The Singapore government is first in the world to use facial verification in its digital identity scheme. The SingPass Facial Verification, under the National Digital Identity (NDI) programme, enables about 4 million citizens to authenticate their identity and access digital services using their face.
In the recent webinar organised by the Global Government Forum (GGF), usability was highlighted as a key consideration for SingPass Facial Verification under the National Digital Identity (NDI) programme. Our Managing Director, Dr Foong Wai Keong was on the panel, together with Quek Sin, Senior Director of NDI at GovTech and Andrew Bud Chief Executive of iProov.
As part of NDI initiative’s broader principle of citizen centricity, the Biometrics as a Service is made available to both government agencies and the private sector. Businesses can tap on government by a simple API integration.
A secure integration channel is created via the Ecquaria Integration Centre (EIC), mediating data requests between applications calling the SingPass Facial Verification service, iProov, and the SingPass app. “It determines configurable rules to determine whether the request should be accepted and is legitimate. This actively prevents misbehaving applications from sending invalid requests or malicious attempts to exploit through the EIC API gateway to target the endpoint.” Dr Foong explains.
DBS is one of the first private sector organisations to pilot the service on their DBS DigiBank app as it looks to extend its digital banking services to the less tech-savvy audiences.
One of the visions GovTech has for the system is that no enrolment is required. “We don’t want all the citizens to re-enrol onto this biometrics scheme” explained Quek Sin while answering the question why the face was the chosen biometrics modality.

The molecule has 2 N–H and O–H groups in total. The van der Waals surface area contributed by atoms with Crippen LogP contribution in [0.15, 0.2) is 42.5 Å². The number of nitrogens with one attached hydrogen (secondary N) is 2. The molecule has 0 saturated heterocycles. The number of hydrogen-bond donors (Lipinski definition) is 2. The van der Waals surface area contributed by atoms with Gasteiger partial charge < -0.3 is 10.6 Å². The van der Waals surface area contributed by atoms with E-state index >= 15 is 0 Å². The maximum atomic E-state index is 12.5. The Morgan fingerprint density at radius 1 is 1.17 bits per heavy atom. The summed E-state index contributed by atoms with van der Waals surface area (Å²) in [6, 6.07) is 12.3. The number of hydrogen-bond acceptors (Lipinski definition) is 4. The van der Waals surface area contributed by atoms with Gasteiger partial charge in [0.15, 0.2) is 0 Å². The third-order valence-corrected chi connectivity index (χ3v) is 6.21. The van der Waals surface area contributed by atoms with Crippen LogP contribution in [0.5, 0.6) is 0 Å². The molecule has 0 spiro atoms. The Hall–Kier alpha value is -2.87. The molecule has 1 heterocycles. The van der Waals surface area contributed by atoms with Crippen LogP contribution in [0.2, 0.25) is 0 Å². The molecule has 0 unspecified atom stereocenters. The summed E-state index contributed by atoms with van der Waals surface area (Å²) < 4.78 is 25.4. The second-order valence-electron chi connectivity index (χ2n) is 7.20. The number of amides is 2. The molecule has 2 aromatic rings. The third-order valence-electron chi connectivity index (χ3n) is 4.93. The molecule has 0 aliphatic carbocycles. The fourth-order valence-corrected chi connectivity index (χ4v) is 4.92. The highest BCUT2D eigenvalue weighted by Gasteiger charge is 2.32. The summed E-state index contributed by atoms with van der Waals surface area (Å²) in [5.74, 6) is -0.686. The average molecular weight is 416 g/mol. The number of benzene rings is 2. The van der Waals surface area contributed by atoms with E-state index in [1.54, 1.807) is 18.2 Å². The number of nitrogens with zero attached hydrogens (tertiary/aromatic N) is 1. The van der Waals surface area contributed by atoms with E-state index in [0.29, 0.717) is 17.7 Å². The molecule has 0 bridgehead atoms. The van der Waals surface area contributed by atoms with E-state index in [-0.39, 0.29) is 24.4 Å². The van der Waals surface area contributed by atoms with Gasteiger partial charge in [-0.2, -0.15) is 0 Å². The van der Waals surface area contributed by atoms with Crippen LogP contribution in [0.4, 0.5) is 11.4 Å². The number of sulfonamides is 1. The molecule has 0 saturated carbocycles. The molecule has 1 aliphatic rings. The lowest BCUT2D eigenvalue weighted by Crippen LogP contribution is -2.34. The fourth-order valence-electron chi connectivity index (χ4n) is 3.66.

Driven by the citizen-centric vision, more than 4 million Singapore citizens can now access digital services with a simple, consent-driven face biometric scan. By doing so, services are more accessible, especially to older residents with limited mobility. It also improves convenience for millions of Singapore residents, who will be able to easily and securely access government and business services online using their existing national identity.
These days, digital services are expected to be always available, anytime and anywhere. And one of the vital usability design principles is enabling citizens to access the service without any additional device. Citizens can simply authenticate themselves via the cameras on their mobile phones, tablets or laptops.
Our partner, iProov’s facial verification solution stands out not only because it is highly accurate. The solution is easy to use, achieving accuracy without requiring any special device or complex movement from the user. As Andrew, the founder of iProov, puts, “Our fundamental mission was to create a method of authentication that was simultaneously extremely secure but also incredibly usable – inclusivity is becoming important in most authentication applications. Face is ideal; it is one of the most passive methods [for users], and it is extremely device agnostic, as any device or tablet or laptop has a front-facing camera and can be used.”
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